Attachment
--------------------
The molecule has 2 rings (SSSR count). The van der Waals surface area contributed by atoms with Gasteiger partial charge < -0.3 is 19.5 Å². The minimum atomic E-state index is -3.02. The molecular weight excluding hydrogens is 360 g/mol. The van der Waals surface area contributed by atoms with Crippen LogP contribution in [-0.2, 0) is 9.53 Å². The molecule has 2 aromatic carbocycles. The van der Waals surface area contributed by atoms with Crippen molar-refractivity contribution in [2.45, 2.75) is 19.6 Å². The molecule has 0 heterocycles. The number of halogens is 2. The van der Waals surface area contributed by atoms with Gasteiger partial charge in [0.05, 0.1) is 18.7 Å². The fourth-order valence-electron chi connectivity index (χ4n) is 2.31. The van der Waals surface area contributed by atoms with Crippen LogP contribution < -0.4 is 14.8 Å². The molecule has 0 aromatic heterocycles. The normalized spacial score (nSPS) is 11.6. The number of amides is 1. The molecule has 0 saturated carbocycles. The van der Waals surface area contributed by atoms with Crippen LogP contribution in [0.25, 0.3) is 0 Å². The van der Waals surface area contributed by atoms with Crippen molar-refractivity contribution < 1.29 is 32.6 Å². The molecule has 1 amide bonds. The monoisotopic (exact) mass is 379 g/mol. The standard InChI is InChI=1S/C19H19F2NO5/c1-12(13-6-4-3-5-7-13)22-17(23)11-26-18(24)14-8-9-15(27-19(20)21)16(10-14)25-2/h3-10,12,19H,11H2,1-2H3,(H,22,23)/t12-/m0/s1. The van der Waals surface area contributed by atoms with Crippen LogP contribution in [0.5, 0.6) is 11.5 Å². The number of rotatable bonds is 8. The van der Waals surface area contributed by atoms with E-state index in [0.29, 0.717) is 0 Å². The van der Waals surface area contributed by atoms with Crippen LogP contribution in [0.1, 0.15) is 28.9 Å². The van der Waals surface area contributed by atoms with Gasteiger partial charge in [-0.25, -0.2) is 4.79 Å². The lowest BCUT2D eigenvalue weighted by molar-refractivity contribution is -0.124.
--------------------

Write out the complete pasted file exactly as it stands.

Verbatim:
The molecule has 2 rings (SSSR count). The van der Waals surface area contributed by atoms with Gasteiger partial charge < -0.3 is 19.5 Å². The minimum atomic E-state index is -3.02. The molecular weight excluding hydrogens is 360 g/mol. The van der Waals surface area contributed by atoms with Crippen LogP contribution in [-0.2, 0) is 9.53 Å². The molecule has 2 aromatic carbocycles. The van der Waals surface area contributed by atoms with Crippen molar-refractivity contribution in [2.45, 2.75) is 19.6 Å². The molecule has 0 heterocycles. The number of halogens is 2. The van der Waals surface area contributed by atoms with Gasteiger partial charge in [0.05, 0.1) is 18.7 Å². The fourth-order valence-electron chi connectivity index (χ4n) is 2.31. The van der Waals surface area contributed by atoms with Crippen LogP contribution < -0.4 is 14.8 Å². The molecule has 0 aromatic heterocycles. The normalized spacial score (nSPS) is 11.6. The number of amides is 1. The molecule has 0 saturated carbocycles. The van der Waals surface area contributed by atoms with Crippen LogP contribution in [0.25, 0.3) is 0 Å². The van der Waals surface area contributed by atoms with Crippen molar-refractivity contribution < 1.29 is 32.6 Å². The molecule has 1 amide bonds. The monoisotopic (exact) mass is 379 g/mol. The standard InChI is InChI=1S/C19H19F2NO5/c1-12(13-6-4-3-5-7-13)22-17(23)11-26-18(24)14-8-9-15(27-19(20)21)16(10-14)25-2/h3-10,12,19H,11H2,1-2H3,(H,22,23)/t12-/m0/s1. The van der Waals surface area contributed by atoms with Crippen LogP contribution in [0.5, 0.6) is 11.5 Å². The number of rotatable bonds is 8. The van der Waals surface area contributed by atoms with E-state index in [0.29, 0.717) is 0 Å². The van der Waals surface area contributed by atoms with Crippen LogP contribution in [0.1, 0.15) is 28.9 Å². The van der Waals surface area contributed by atoms with Gasteiger partial charge in [-0.25, -0.2) is 4.79 Å². The lowest BCUT2D eigenvalue weighted by molar-refractivity contribution is -0.124.